4. I don't want to be that PI that slaps their name on all of their student's work - most advice I give will be given freely with no strings attached. If I make a significant contribution to your work or spend > O(10) hours working with you towards a publishable result, I may request being a co-author on a publication.
  5. I reserve the right to decline meetings if I feel that it is not a productive use of my time or if other priorities take hold.
  6. I cannot tell you about unpublished work that I'm working on at Google or any Google-confidential information.
  7. I'm not offering ML consultation for businesses, so your research work has to be unrelated to your job.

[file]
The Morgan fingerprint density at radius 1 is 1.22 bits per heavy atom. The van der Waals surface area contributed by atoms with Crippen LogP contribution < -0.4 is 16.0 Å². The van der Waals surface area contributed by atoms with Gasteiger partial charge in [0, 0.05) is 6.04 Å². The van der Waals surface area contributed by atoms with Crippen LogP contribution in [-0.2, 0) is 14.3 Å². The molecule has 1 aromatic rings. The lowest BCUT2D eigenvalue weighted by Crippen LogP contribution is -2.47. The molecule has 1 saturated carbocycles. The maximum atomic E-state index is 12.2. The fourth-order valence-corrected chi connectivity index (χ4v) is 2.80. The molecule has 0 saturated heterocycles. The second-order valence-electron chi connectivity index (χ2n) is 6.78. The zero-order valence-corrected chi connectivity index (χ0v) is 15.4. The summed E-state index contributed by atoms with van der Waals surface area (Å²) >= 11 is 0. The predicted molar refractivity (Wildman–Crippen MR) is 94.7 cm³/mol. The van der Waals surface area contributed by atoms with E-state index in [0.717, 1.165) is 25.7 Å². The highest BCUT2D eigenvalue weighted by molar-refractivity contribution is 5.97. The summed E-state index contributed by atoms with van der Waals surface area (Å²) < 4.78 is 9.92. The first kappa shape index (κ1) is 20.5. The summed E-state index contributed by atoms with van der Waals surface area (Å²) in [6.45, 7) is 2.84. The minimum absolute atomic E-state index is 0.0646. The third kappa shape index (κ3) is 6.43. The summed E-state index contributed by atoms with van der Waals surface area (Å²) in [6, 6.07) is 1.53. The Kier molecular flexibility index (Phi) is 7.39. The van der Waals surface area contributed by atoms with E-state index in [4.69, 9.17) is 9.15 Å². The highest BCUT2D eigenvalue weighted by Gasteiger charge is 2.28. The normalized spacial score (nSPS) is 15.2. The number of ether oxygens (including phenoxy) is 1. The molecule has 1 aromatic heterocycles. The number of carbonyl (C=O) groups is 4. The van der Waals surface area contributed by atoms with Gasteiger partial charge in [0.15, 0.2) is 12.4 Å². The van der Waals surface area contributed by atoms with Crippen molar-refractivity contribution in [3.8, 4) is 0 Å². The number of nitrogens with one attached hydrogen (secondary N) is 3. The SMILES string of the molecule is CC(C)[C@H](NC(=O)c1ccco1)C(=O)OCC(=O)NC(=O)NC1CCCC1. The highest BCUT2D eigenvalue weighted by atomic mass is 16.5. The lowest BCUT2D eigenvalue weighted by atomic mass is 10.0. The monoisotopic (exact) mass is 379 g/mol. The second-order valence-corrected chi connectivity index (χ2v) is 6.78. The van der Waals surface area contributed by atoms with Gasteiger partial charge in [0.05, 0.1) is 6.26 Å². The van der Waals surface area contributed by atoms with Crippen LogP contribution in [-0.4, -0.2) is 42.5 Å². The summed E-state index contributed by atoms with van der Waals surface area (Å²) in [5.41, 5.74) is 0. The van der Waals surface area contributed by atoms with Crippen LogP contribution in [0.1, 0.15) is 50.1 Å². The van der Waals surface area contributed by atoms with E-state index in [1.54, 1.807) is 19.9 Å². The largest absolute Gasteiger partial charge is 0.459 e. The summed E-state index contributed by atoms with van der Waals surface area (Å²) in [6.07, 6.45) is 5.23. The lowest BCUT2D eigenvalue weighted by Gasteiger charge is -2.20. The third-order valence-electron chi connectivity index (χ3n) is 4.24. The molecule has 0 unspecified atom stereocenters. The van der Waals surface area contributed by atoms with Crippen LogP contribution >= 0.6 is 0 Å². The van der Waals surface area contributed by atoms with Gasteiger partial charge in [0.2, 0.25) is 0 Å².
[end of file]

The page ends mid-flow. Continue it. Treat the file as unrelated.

8. To re-iterate point number 2 once more, I'm less interested in giving career advice and more interested in teaching you how to design experiments, how to cite and write papers, and communicating research effectively.
What do I get out of this? First, I get to expand my network. Second, I can only personally run so many experiments by myself so this would help me grow my own research career. Third, I think the supply of mentorship opportunities offered by academia is currently not scalable, and this is a bit of an experiment on my part to see if we can do better. I'd like to give aspiring researchers similar opportunities that I had 4 years ago that allowed me to break into the field.

[1] Chris Olah has a great essay on some additional options and pros and cons of non-traditional education.
[2] Zoom complies with Chinese censorship requests, so as a statement of protest I avoid using Zoom when possible.